In Timaru, someone threw red paint over a work called Tranquility. That’s an apt title considering how this book unfolds. If those and other problems bothered Summers as he made his name as an artist in the 1970s and 80s, there was little sense of struggle when Summers eventually told his life story to Newton over two intensive months in 2019. The background is that Newtown came south for a University of Canterbury fellowship. Learning that Newton had nowhere to stay, Summers offered him the use of an artist’s residence he built on his property. Such kindness was said to be typical. When Summers suddenly and unexpectedly became sick, there was a writer on hand to record his biography.
This is a very Christchurch story, and not just because of the artist’s local fame. Political and religious nonconformism has always been important in Christchurch, and it complicates the genteel stereotypes of the ‘more English than England’ garden city. Summers’ parents John and Connie were well known in political and literary circles. John ran a bookshop and championed artists and writers; Connie was arrested five times during the anti-tour protests in 1981 (she was in her sixties). Both were socialists and pacifists. Tony Fomison was a family friend who encouraged the young, self-taught Llew Summers.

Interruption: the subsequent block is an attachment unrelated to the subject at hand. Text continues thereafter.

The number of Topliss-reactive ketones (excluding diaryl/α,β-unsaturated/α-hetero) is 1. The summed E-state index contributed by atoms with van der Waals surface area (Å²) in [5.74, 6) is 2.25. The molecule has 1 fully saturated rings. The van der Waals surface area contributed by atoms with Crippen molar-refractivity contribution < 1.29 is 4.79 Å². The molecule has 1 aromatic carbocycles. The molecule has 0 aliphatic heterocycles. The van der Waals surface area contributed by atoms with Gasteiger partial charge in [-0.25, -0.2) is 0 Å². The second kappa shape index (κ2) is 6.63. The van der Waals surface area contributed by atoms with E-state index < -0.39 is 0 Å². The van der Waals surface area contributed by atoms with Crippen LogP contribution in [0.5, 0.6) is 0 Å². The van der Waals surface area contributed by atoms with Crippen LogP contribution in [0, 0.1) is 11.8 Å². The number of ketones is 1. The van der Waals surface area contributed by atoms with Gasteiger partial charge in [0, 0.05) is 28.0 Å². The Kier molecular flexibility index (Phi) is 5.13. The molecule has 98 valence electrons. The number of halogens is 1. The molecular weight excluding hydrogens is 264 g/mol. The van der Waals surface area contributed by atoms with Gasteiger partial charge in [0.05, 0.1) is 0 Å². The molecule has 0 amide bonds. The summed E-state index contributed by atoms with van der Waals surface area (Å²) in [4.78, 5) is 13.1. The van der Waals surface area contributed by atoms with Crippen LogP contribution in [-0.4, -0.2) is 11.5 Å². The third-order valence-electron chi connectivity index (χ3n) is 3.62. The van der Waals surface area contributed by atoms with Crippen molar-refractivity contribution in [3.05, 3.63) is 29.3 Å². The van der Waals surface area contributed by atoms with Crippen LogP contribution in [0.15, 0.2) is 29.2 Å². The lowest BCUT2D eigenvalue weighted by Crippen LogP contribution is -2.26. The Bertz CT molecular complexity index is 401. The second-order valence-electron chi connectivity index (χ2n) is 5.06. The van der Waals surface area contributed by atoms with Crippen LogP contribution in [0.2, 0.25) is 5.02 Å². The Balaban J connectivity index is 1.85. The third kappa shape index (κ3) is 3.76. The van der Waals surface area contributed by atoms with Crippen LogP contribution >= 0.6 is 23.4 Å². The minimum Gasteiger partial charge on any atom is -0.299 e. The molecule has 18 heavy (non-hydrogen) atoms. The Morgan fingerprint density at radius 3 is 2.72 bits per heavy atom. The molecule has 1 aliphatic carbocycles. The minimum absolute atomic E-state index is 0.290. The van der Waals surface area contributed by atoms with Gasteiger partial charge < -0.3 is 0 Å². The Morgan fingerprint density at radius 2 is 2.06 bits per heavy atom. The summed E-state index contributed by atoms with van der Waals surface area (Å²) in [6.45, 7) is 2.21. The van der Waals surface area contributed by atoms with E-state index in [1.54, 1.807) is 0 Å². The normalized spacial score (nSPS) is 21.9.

The John Newton who wrote about the Baxter commune at Jerusalem in The Double Rainbow, and who is writing a series of studies of 20th century New Zealand literature is more than equipped to tackle a relatively straightforward life story that also intersects with important moments of cultural and social change. Summers’ inheritance of the domestic violence he witnessed as a child illustrates the wider struggle of an entire cohort of New Zealand men of his age. More could have been said about what it meant to be male in this country in the 1970s and 80s. Newton shows how the ‘naked earth mothers’ Summers produced in the 1970s were shaped less by hippie fetishism than the artist’s guilt and anxiety about being a single dad after he had driven his children’s mother away. ‘They spoke of his pain and resentment, but also his longing,’ Newton writes. This is valuable biographical information that shows how art sprang from life. Similarly, Newton tracks the angel imagery that appeared in Summers’ work in the early 2000s to the death of his partner Rose. There is a sense of a very public man with some highly private reasons for making the work he did.